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The move to the Montreal Alouettes has made football fun again for Trevor Harris and taught the veteran quarterback the value of living in the moment.

Harris began the year with the Edmonton Elks but was traded to Montreal on Oct. 17. And although questions exist regarding his long-term future, Harris said the change of scenery has helped rejuvenate him.

“It was a tough year for me in Edmonton,” Harris told reporters during a video conference Wednesday. “I wasn’t having a lot of fun but I’m having so much fun here that it’s taught me to just be right here.

“I don’t want to live in the future, in the past, none of that because I’m having fun playing football. When you’re not having fun playing football a lot of times you can struggle to do that because you think about past failures or future anxieties. I’ve learned to be present and it’s been such a great teacher this year.”

Harris, 35, will make a fourth straight start Sunday when Montreal visits the Hamilton Tiger-Cats in the East Division semi-final. The 6-foot-3, 212-pound Harris has completed 52-of-76 passes (68.4 per cent) for 580 yards with seven TDs and two interceptions in his previous three starts.

Edmonton was languishing with a 2-7 record when it sent Harris to Montreal, which had lost starter Vernon Adams Jr. (shoulder). Harris had completed 135-of-192 passes (70.3 per cent) for 1,568 yards with six TDs and five interceptions with the Elks.

But it’s unclear how long Harris will remain in Montreal. He reportedly has a year left on his current contract that’s also said to include a $300,000 roster bonus scheduled for Feb. 1, 2022.

Harris’s departure from Alberta resolved little for the Elks (3-11), who fired president/CEO Chris Presson, GM Brock Sunderland and head coach Jaime Elizondo on Monday,

“Everybody has had a unique journey to get to this point,” Harris said. “The twists and turns of our road are what form us into who we are.

“I’ve never been motivated by spite. I’ve always been motivated by love.”

Montreal and Hamilton split their season series 1-1, with each team winning on the road. Adams Jr. was under centre for the Alouettes in two contests but Harris downplayed any suggestion his presence might give the visitors an advantage.

“At this point in the season, we may see a few different wrinkles but we are who we are and they are who they are,” he said. “They’ve seen me on film, I’ve seen them on film.

“I’m sure they’ll want to do certain things against me as some defences do ... it’s going to be a fun tilt. We like where we’re at.”

And it’s not like Harris is coming in as an unknown entity. He has appeared in 143 career CFL games and amassed more than 24,000 passing yards with 134 TDs while earning Grey Cup rings with Toronto (2012) and Ottawa (2016).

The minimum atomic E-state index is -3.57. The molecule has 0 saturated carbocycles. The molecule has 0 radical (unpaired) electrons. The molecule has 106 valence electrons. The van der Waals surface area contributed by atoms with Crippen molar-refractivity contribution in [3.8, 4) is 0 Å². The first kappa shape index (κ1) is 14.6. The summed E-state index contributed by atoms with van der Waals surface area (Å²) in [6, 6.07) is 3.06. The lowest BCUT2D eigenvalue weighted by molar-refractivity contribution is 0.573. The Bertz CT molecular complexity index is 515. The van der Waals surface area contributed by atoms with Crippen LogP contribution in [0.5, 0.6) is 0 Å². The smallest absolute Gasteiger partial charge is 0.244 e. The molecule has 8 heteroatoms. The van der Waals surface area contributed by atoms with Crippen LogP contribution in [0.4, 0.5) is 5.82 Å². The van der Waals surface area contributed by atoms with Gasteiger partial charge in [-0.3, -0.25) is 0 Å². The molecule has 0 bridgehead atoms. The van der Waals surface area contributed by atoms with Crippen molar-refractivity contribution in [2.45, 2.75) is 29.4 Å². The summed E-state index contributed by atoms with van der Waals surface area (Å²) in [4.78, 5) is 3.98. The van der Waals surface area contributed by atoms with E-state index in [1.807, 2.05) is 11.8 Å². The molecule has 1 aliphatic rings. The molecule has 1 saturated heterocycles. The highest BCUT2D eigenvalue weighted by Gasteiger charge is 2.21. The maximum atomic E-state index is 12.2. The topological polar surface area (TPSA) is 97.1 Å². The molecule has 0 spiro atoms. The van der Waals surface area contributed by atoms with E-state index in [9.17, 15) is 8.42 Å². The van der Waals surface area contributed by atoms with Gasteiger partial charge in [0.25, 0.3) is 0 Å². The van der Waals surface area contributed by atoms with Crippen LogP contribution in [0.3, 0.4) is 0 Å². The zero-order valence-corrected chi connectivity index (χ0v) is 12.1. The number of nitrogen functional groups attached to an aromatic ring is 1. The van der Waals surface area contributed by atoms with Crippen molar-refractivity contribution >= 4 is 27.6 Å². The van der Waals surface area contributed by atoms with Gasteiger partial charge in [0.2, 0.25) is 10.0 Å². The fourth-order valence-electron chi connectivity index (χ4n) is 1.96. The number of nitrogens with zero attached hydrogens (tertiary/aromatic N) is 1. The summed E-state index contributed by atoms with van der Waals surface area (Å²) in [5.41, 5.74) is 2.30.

In 2018, Harris completed 29-of-32 passes for 367 yards and a CFL playoff-record six TD passes in leading Ottawa past Hamilton 46-27 in the East Division final. But in the Grey Cup game, the Calgary Stampeders intercepted Harris three times en route to a 27-16 win in Edmonton.

“The difference is Trevor is a champion, he’s seen it, he’s been there, he’s done it,” said Hamilton head coach Orlondo Steinauer. “I think the one thing that’s consistent with Montreal is they’re going to run the ball, and not just run it but they run it effectively.

“They’re in the playoffs for a reason too ... they’re a good team. But so are we.”

This season, Harris has completed 199-of-283 passes (70.3 per cent) for 2,271 yards with 14 touchdowns and seven interceptions.

Adams Jr. was 33-of-57 passing for 380 yards with three TDs and three interceptions versus Hamilton. But he also ran 11 times for 46 yards.

By comparison, Harris has run just five times with Montreal for 43 yards. Then again, with CFL rushing leader William Stanback (1,176 yards) in the backfield, the Alouettes don’t always need their quarterback to run.

“Just because they’ve seen Trevor over the years ..., they haven’t seen him in this offence, which I think is pretty cool,” said Alouettes head coach Khari Jones, himself a former CFL quarterback. “He is playing really good football right now and feeling confident.

“I hope it gives us an advantage. I hope they don’t know this version of Trevor and he can just go out there and play his game.”

Jones admits he calls a game somewhat differently with Harris under centre than he would with Adams Jr. However, Jones said Harris has settled into Montreal’s offence quite nicely.

“Day after day I feel comfortable with what he can do and how he sees the game,” Jones said. “He’s a really smart guy, he just knows the game and his experience shows.

“He’s making moves out there that I’ve been really impressed with. It’s nice to see that come so quickly in the process.”

Harris said while he’s become much more comfortable within Montreal’s offence, there’s always work to do in terms of getting on the same page as his receivers. That unit includes Eugene Lewis (62 catches, 964 yards, nine TDs) and Jake Wieneke (56 catches, 898 yards, league-high 11 TDs).

“The rate at which we’ve accelerated that [learning] curve and got to being close to being on the same page is really uncanny,” Harris said. “I think we’re in a good spot mentally, physically and emotionally as well.

“I don’t think there are any excuses at this point. I’ve been here a month and there’s no hesitation when I’m out there.”

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